Adviser Brumskine should be aware that attributing lucrative assets to profiteers increases corruption, all because profiteers generally seek higher profits. Moreover, a fully adopted âfree marketâ does not allow the interference of a minority shareholder and, or non-shareholders, whether it is a government that has forged a partnership relationship with employee investors. . More importantly, a minority shareholder status does not create an opportunity for a government to review assumptions, questionable expenses, short and long term plans or business transactions between a salaried investor and its foreign parent company, etc. .
Councilor Brumskine, remember that majority shareholders dictate company policy.
A quick review of budget documents from Ghana, Sierra Leone, Cote d’Ivoire, Guinea, etc. would reveal why non-shareholder status has forced every government to impose higher taxes on imports. Taxes imposed on imports generate about 50% of government revenue, while taxes levied on natural resources are minimal.
Now that Ghana is the new success story of capitalism after Liberia in the 1970s and Kenya in the 2000s, let’s take a look at its budget document to understand why Pope Francis has declared capitalism an unjust economic system. Ghana in 2013 estimated a total income of seventeen billion (17,255,000,000) in Ghanaian currency, of which eight billion (8,236,000,000) or forty-eight percent (47.73%) represented the tax imposed on import. With minimal revenues, Ghana increased its total debt to eighteen billion (18,827,000,000) in 2012 from eleven billion (11,937,000,000) in 2010, an increase of six billion (6,800,000,000). Its interest payment, excluding principal, was three billion (3,194,000,000) or (15.52%) of the total expenditure of twenty billion 20,581,000,000.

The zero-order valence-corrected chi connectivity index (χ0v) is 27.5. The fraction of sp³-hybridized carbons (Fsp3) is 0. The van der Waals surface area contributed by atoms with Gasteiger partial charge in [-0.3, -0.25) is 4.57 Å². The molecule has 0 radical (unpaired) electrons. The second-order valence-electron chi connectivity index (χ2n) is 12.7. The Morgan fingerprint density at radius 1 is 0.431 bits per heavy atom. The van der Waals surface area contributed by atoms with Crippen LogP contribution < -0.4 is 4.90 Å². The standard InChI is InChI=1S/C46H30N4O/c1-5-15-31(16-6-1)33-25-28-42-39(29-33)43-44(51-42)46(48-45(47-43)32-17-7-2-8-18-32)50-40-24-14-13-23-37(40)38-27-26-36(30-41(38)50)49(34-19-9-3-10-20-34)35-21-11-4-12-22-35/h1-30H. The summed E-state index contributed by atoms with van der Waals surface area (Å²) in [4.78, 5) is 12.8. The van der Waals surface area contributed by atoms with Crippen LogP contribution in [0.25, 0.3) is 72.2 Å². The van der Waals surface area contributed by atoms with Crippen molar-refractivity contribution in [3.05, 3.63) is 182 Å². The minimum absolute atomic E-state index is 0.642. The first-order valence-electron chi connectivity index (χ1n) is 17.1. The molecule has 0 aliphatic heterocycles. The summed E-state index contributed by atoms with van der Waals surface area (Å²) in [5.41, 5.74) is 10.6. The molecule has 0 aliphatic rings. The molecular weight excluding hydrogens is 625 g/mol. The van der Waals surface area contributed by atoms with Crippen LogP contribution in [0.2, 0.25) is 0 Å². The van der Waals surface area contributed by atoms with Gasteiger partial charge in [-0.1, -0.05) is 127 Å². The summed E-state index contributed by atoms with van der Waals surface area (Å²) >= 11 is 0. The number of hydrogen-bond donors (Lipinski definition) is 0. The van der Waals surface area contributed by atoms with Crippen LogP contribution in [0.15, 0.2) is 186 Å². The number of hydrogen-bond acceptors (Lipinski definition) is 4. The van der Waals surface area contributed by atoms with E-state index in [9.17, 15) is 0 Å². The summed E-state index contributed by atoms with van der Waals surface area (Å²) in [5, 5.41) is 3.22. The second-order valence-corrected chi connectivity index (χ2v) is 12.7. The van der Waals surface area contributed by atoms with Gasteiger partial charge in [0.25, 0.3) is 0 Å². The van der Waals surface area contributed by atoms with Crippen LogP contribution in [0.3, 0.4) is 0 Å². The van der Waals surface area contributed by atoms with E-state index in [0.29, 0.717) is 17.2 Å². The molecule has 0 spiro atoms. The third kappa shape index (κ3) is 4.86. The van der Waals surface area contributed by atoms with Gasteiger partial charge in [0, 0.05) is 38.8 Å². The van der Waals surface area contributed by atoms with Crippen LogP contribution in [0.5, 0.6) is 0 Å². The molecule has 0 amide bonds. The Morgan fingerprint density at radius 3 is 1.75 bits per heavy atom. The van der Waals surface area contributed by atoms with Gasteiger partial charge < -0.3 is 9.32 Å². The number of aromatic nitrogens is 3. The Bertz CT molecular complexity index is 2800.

Oaky, Liberia, may not be able to collect reasonable taxes from slave investors. But can the government use part of the rents allocated to government offices, for example, to invest in construction of affordable housing, food production, a diamond cutting factory or machinery to add value to our logs? ?
Tempering with capitalism, which has forced the US government to borrow $ 15 trillion, including $ 2 trillion from socialist China, coupled with high unemployment and a growing gap between rich and poor, does not will not reduce poverty. Sound economic policy is needed, which will allow the government to institute a mechanism that will prevent the de facto owners of our resources from creating false assumptions and questionable spending to reduce taxable income, techniques which profiteers use to reduce revenue. of the government.